Re: [TLS] draft-ietf-tls-cached-info-02 / New "Fast-Track" draft

Marsh Ray <marsh@extendedsubset.com> Wed, 24 February 2010 18:23 UTC

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Subject: Re: [TLS] draft-ietf-tls-cached-info-02 / New "Fast-Track" draft
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Kemp, David P. wrote:
> I’d be happier with MUST.  I don’t buy the argument that all code that
> makes up an application must come from a certified crypto library;
> certainly XML parsers, GUI toolkits, and a million other things are
> available to developers, and I find it hard to believe that 20 years
> from now nobody will be able to find some C code somewhere to do SHA-1.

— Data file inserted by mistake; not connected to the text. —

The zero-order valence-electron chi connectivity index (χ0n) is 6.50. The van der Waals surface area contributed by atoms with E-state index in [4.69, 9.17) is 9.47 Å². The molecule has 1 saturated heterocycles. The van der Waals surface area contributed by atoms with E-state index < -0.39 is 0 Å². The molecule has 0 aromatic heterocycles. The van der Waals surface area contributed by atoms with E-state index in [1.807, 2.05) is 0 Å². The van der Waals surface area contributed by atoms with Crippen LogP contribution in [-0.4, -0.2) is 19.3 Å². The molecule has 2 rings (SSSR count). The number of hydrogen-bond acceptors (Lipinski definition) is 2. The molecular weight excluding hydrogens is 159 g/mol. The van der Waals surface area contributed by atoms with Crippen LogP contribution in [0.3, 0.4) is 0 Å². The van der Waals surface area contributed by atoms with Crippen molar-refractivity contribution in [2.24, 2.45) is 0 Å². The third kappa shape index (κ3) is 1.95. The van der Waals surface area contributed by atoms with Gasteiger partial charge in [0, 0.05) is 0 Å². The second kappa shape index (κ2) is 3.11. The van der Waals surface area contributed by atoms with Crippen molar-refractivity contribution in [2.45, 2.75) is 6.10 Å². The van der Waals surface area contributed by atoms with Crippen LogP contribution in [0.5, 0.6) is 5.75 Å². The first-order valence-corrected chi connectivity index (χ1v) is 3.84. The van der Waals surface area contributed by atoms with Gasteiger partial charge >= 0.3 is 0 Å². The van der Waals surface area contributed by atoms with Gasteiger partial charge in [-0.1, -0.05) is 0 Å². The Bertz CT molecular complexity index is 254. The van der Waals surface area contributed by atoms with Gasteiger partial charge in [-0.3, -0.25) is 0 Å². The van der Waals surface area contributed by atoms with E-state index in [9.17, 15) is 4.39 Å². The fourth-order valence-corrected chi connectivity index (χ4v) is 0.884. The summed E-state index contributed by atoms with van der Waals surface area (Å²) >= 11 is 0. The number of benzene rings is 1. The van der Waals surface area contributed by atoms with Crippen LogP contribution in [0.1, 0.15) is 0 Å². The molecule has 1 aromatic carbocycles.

> If it is impossible to get consensus without a SHOULD, then so be it,
> but that is a cop-out.

The problem with specifying SHA-1 is that it's a recognized as a crypto
algorithm. It's showing its age and various parties are starting to
forbid its use.

It will not be so fun to convince reviewers that "yes we're using SHA-1
but not in a way that really matters."

> I agree with Martin and Brian that all hashes including SHA-1 should be
> truncated.  To make it impossible for developers to miss (and to save a
> few bits of bandwidth) it should be truncated to less than 20 octets. 
> I’d suggest 8 octets, but pick your favorite number (8, 12, 16) less
> than 20.

If all you need is a 64-bit checksum for data-structure-style hashing
and indexing, use any old old-fashioned checksum algorithm.

This would be simple for everyone to implement and it clearly
communicates your design intent (that the security of the design does
not depend on any properties of this value's calculation).

Using a weakened form of a partially-broken and deprecated cryptographic
algorithm seems like it could provoke a lot of useless discussion.

- Marsh